In this video, brought to you by Voltarol, personal trainer and motivational speaker Esmée Gummer interviews Jo Moseley of Healthy Happy 50, who started exercising later in life and won’t shy away from any new athletic challenge, be it bodyboarding, surfing, running or rowing a million metres (yes, she’s actually done that!). Exercise has given her a renewed joy and passion for life – but she had to tackle her fear before discovering it.
“Jo is the perfect example of someone who was initially scared to do it,” Esmée explains. “People often have the habit of saying ‘I can’t do that because of this reason or that’. I always tell my clients to try it before you say no. People discover that if they stop saying can’t, they are OK.”
Not just for the body
Exercise is something that we often think of as a purely physical activity: it gets our hearts racing, stretches our limbs and strengthens our muscles.
Exercise is all about working the mind, too. For starters, it’s good for it – studies show it can help reduce everything from stress and anxiety to your chances of getting dementia.
Our attitude towards exercise is also crucial to our relationship with it: feeling insecure after a long break from fitness, or fearful of pain when recovering from an injury, can cause us to develop mental blocks that affect our ability and desire to workout.
Esmée grew up a dancer, pirouetting and tapping through every style of dance. Six weeks before she was scheduled to start at dance college, she went into hospital for a hernia repair. After eight hours of seizures (a reaction to the anaesthetic or one of the other drugs administered), Esmée was left paralysed and told by her doctor that not only was her future as a dancer terminated, she would never walk again.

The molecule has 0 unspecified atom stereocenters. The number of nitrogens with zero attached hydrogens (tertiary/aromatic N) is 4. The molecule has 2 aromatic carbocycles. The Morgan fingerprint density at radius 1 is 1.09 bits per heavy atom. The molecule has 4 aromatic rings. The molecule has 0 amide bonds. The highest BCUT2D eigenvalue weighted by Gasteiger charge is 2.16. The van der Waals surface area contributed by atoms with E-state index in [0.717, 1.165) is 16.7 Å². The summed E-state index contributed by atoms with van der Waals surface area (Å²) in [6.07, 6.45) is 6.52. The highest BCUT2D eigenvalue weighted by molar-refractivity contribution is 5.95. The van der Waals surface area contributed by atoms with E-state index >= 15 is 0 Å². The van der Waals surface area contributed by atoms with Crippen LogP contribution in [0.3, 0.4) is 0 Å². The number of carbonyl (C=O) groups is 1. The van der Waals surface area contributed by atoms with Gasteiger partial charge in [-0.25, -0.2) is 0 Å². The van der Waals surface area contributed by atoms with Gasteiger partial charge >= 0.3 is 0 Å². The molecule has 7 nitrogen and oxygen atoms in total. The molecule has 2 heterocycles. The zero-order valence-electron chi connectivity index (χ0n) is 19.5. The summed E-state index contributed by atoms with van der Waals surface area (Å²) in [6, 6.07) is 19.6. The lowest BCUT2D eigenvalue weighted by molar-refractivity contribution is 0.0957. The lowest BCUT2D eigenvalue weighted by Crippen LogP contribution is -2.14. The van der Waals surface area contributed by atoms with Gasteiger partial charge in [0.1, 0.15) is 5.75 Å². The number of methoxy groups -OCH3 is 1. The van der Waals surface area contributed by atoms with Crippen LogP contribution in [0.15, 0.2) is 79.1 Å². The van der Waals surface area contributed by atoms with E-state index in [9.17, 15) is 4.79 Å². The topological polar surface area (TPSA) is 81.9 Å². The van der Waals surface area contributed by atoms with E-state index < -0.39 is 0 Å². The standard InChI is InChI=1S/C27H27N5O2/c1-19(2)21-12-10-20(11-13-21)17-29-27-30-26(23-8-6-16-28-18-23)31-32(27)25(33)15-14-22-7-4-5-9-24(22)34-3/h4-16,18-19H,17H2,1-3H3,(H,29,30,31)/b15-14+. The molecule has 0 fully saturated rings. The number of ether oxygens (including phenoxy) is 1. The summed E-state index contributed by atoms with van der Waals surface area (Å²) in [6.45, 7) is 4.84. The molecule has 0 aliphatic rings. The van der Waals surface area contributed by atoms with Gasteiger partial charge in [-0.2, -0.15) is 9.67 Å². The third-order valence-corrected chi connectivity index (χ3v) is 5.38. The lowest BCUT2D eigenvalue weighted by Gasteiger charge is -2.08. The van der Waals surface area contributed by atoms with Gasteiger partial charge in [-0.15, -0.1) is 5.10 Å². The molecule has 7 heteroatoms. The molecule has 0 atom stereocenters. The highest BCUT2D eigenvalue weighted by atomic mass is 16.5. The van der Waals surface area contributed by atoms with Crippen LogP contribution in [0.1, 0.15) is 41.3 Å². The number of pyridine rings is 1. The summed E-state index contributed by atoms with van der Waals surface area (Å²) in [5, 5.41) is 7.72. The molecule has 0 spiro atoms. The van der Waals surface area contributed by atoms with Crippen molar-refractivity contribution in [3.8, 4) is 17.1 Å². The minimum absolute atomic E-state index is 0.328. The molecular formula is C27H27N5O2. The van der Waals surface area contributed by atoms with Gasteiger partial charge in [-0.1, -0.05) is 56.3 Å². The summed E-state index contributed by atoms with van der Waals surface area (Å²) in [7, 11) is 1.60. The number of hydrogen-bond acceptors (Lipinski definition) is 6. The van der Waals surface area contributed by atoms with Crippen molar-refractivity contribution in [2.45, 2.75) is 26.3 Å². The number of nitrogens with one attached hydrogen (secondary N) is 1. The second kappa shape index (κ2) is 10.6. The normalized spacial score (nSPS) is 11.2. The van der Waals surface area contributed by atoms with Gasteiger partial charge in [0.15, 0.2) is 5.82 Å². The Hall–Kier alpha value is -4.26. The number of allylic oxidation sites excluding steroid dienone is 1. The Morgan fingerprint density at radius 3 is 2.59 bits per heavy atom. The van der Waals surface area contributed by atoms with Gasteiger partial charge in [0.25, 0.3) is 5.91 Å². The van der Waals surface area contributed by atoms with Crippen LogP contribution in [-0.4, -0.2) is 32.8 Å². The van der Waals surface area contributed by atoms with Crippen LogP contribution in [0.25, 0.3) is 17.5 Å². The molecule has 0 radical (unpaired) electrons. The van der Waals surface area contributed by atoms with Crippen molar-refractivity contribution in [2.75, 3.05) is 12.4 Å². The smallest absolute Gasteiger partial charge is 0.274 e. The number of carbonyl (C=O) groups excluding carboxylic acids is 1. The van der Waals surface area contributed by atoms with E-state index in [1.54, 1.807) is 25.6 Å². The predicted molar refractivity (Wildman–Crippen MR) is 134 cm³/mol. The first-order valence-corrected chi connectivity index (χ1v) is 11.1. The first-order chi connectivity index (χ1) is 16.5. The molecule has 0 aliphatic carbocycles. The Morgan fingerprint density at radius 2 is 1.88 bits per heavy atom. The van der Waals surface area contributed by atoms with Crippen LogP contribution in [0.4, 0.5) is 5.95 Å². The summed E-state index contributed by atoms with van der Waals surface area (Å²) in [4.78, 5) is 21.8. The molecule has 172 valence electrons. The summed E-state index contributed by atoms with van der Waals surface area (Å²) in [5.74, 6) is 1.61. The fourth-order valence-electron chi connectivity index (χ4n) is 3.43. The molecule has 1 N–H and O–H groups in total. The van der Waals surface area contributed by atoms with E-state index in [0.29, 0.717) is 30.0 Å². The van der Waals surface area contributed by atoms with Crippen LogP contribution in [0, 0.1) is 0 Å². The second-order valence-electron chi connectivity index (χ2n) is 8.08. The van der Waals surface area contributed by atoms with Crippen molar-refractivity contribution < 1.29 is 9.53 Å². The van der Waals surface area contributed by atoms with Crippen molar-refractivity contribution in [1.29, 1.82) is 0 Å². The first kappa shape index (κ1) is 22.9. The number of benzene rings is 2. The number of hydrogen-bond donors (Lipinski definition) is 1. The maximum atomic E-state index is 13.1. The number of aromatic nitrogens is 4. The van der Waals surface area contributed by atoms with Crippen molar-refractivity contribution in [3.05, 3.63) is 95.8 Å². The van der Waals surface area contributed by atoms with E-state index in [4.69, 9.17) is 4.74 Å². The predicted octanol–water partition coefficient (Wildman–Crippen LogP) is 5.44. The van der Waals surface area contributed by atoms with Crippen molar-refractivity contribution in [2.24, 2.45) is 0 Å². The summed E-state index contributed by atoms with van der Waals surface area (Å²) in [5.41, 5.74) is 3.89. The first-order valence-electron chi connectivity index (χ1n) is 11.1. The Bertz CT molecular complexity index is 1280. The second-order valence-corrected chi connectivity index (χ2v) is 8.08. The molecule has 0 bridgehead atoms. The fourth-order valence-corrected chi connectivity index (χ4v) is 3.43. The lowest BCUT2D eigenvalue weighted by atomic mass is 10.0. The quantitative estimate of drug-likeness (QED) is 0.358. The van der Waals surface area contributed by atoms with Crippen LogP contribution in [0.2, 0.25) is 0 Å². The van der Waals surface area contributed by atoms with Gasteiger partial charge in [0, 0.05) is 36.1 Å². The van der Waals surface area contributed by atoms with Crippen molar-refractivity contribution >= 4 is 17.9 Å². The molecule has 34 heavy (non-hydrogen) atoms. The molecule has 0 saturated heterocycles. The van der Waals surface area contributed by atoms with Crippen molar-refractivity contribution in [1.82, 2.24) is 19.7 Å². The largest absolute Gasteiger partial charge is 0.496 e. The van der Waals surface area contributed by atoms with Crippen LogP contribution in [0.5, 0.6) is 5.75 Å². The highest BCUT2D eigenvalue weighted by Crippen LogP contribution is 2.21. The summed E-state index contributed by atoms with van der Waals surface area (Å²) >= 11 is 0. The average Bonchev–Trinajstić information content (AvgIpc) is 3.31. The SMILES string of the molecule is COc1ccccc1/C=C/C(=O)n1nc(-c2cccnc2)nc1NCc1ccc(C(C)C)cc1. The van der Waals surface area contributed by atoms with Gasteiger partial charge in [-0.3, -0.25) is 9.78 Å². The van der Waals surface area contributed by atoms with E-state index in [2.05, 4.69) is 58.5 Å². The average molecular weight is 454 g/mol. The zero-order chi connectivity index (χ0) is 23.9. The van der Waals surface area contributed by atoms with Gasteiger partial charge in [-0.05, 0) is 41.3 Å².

By the end of her three-week hospital stay Esmée was already taking tentative steps, but it took the best part of a year to get through her rehabilitation – with the help of her former dance teacher. After a year of regaining her strength and muscle control, Esmée decided her future was in fitness.
“I didn’t want to go into it for aesthetic reasons because I wanted to look good. Fitness changed my mentality and helped me get my coordination, balance and strength back. I wanted to share that with other people,” Esmée explains.
The joy of exercise
Central to Esmée’s fitness and recovery philosophy? Having the right mindset, which means never giving up and ignoring that insecure, negative voice inside. She is adamant that with the right mental tools, anyone can discover – or rediscover – the joy of exercise.
“The key thing is to have your mind set on something bigger than the workout, rather than working out to lose weight or get a six-pack,” she explains. “Your body will naturally start to change if you’re working out and eating well, but it takes a lot of time. People don’t understand how long it takes and if that’s the goal, they start to feel demotivated.”
She encourages people to set more realistic and more personal goals and to focus less on those long-term ones. For example, if you’ve just started back up with exercise and you managed two press-ups last week, aim to do three this week. If you ran for a minute straight, next time, try to run for a minute and 10 seconds.
Coming back to exercise slowly after recovering from an injury can be especially difficult for people and is something that Esmée in particular struggled to come to terms with initially.
“You can’t compare yourself to the old you. You’re not going to be able to train how you used to. The old me was training five days a week as a dancer,” she says. “The biggest thing I tell people is to start fresh as a new person. Don’t compare your chapter one to somebody else’s chapter 15.”
Another thing to remember with fitness is that everything takes time. You probably won’t wake up tomorrow and manage 15 push-ups or a 5k run if you haven’t been training. But you can certainly teach yourself to get there. As Esmée puts it: “People feel they’re not good enough to do it. I didn’t wake up one day and do a press-up. I had to teach myself to do that.”
And most importantly? Never say you can’t.
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Find out more about how you can take two minutes out of your busy day to move with our Take 2 To Move campaign. Voltarol Joint Pain Relief 2.32% Gel contains diclofenac diethylammonium. For relief of pain and inflammation. Always read the label. Find out more at voltarol.co.uk.